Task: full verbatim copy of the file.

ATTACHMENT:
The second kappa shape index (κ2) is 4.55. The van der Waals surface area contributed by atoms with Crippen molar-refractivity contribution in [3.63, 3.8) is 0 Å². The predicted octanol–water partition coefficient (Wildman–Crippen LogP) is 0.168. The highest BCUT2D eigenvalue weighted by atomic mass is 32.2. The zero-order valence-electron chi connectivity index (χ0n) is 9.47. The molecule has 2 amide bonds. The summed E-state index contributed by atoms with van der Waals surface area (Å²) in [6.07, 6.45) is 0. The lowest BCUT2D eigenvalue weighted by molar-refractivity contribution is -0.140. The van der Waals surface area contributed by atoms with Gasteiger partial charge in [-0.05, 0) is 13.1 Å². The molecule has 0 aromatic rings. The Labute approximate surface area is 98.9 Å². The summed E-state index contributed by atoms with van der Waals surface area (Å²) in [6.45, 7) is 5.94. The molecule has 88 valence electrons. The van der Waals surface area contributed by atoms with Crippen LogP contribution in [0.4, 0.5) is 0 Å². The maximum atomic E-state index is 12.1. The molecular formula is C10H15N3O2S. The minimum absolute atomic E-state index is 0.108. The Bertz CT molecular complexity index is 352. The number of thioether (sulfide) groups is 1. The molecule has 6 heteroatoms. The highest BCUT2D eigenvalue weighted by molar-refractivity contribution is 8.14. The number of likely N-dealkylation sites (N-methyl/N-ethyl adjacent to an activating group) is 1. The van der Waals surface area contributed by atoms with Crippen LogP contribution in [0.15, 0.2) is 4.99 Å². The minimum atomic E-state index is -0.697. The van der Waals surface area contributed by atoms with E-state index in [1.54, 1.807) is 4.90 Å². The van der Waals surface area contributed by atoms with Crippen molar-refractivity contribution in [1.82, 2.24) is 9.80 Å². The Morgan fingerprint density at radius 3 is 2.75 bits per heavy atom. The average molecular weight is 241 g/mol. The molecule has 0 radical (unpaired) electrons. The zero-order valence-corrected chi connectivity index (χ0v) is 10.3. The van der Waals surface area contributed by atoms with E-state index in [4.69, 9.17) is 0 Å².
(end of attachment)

The second kappa shape index (κ2) is 4.55. The van der Waals surface area contributed by atoms with Crippen molar-refractivity contribution in [3.63, 3.8) is 0 Å². The predicted octanol–water partition coefficient (Wildman–Crippen LogP) is 0.168. The highest BCUT2D eigenvalue weighted by atomic mass is 32.2. The zero-order valence-electron chi connectivity index (χ0n) is 9.47. The molecule has 2 amide bonds. The summed E-state index contributed by atoms with van der Waals surface area (Å²) in [6.07, 6.45) is 0. The lowest BCUT2D eigenvalue weighted by molar-refractivity contribution is -0.140. The van der Waals surface area contributed by atoms with Gasteiger partial charge in [-0.05, 0) is 13.1 Å². The molecule has 0 aromatic rings. The Labute approximate surface area is 98.9 Å². The summed E-state index contributed by atoms with van der Waals surface area (Å²) in [6.45, 7) is 5.94. The molecule has 88 valence electrons. The van der Waals surface area contributed by atoms with Crippen LogP contribution in [0.4, 0.5) is 0 Å². The maximum atomic E-state index is 12.1. The molecular formula is C10H15N3O2S. The minimum absolute atomic E-state index is 0.108. The Bertz CT molecular complexity index is 352. The number of thioether (sulfide) groups is 1. The molecule has 6 heteroatoms. The highest BCUT2D eigenvalue weighted by molar-refractivity contribution is 8.14. The number of likely N-dealkylation sites (N-methyl/N-ethyl adjacent to an activating group) is 1. The van der Waals surface area contributed by atoms with Crippen LogP contribution in [0.15, 0.2) is 4.99 Å². The minimum atomic E-state index is -0.697. The van der Waals surface area contributed by atoms with E-state index in [1.54, 1.807) is 4.90 Å². The van der Waals surface area contributed by atoms with Crippen molar-refractivity contribution in [1.82, 2.24) is 9.80 Å². The Morgan fingerprint density at radius 3 is 2.75 bits per heavy atom. The average molecular weight is 241 g/mol. The molecule has 0 radical (unpaired) electrons. The zero-order valence-corrected chi connectivity index (χ0v) is 10.3. The van der Waals surface area contributed by atoms with E-state index in [4.69, 9.17) is 0 Å².